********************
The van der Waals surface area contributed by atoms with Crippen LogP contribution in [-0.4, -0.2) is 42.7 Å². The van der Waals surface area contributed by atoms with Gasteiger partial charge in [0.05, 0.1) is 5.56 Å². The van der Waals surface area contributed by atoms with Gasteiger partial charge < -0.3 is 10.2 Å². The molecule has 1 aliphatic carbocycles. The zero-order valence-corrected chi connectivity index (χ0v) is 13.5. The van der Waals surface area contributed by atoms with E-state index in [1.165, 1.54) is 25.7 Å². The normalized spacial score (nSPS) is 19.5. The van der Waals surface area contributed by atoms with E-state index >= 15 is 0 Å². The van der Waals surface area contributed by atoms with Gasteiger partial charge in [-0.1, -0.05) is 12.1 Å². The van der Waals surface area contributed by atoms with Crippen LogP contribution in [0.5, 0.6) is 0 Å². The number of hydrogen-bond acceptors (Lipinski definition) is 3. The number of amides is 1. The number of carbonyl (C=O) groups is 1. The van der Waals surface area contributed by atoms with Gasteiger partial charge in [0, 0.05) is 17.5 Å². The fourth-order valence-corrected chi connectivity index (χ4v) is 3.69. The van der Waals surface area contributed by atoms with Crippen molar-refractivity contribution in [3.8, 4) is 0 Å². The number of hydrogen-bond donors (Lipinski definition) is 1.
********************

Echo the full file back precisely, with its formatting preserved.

The van der Waals surface area contributed by atoms with Crippen LogP contribution in [-0.4, -0.2) is 42.7 Å². The van der Waals surface area contributed by atoms with Gasteiger partial charge in [0.05, 0.1) is 5.56 Å². The van der Waals surface area contributed by atoms with Gasteiger partial charge < -0.3 is 10.2 Å². The molecule has 1 aliphatic carbocycles. The zero-order valence-corrected chi connectivity index (χ0v) is 13.5. The van der Waals surface area contributed by atoms with E-state index in [1.165, 1.54) is 25.7 Å². The normalized spacial score (nSPS) is 19.5. The van der Waals surface area contributed by atoms with E-state index >= 15 is 0 Å². The van der Waals surface area contributed by atoms with Gasteiger partial charge in [-0.1, -0.05) is 12.1 Å². The van der Waals surface area contributed by atoms with Crippen LogP contribution in [0.5, 0.6) is 0 Å². The number of hydrogen-bond acceptors (Lipinski definition) is 3. The number of amides is 1. The number of carbonyl (C=O) groups is 1. The van der Waals surface area contributed by atoms with Gasteiger partial charge in [0, 0.05) is 17.5 Å². The fourth-order valence-corrected chi connectivity index (χ4v) is 3.69. The van der Waals surface area contributed by atoms with Crippen molar-refractivity contribution in [3.8, 4) is 0 Å². The number of hydrogen-bond donors (Lipinski definition) is 1.